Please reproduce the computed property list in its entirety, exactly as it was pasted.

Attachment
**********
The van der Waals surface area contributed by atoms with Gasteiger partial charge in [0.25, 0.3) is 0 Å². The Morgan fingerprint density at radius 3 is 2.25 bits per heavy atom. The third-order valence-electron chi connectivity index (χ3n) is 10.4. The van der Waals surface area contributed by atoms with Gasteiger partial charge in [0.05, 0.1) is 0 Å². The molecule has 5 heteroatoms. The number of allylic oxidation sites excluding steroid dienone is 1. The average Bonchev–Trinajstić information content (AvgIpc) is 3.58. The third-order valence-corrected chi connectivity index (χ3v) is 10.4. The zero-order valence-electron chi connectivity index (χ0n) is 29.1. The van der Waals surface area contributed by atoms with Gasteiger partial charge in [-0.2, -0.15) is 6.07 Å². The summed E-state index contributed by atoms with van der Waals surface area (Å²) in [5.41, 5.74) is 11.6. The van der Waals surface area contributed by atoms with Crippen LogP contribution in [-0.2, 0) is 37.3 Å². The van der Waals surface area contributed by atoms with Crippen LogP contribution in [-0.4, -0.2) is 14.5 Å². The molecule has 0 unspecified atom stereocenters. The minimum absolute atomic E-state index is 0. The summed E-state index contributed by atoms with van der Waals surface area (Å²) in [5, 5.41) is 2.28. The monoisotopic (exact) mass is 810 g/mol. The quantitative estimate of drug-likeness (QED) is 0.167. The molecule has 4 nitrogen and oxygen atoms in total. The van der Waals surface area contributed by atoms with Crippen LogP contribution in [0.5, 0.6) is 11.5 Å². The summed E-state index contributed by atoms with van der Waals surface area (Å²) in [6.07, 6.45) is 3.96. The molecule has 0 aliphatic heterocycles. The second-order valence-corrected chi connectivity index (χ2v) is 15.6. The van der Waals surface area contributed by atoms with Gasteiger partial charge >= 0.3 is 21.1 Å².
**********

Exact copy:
The van der Waals surface area contributed by atoms with Gasteiger partial charge in [0.25, 0.3) is 0 Å². The Morgan fingerprint density at radius 3 is 2.25 bits per heavy atom. The third-order valence-electron chi connectivity index (χ3n) is 10.4. The van der Waals surface area contributed by atoms with Gasteiger partial charge in [0.05, 0.1) is 0 Å². The molecule has 5 heteroatoms. The number of allylic oxidation sites excluding steroid dienone is 1. The average Bonchev–Trinajstić information content (AvgIpc) is 3.58. The third-order valence-corrected chi connectivity index (χ3v) is 10.4. The zero-order valence-electron chi connectivity index (χ0n) is 29.1. The van der Waals surface area contributed by atoms with Gasteiger partial charge in [-0.2, -0.15) is 6.07 Å². The summed E-state index contributed by atoms with van der Waals surface area (Å²) in [5.41, 5.74) is 11.6. The van der Waals surface area contributed by atoms with Crippen LogP contribution in [-0.2, 0) is 37.3 Å². The van der Waals surface area contributed by atoms with Crippen LogP contribution in [-0.4, -0.2) is 14.5 Å². The molecule has 0 unspecified atom stereocenters. The minimum absolute atomic E-state index is 0. The summed E-state index contributed by atoms with van der Waals surface area (Å²) in [5, 5.41) is 2.28. The monoisotopic (exact) mass is 810 g/mol. The quantitative estimate of drug-likeness (QED) is 0.167. The molecule has 4 nitrogen and oxygen atoms in total. The van der Waals surface area contributed by atoms with Crippen LogP contribution in [0.5, 0.6) is 11.5 Å². The summed E-state index contributed by atoms with van der Waals surface area (Å²) in [6.07, 6.45) is 3.96. The molecule has 0 aliphatic heterocycles. The second-order valence-corrected chi connectivity index (χ2v) is 15.6. The van der Waals surface area contributed by atoms with Gasteiger partial charge >= 0.3 is 21.1 Å².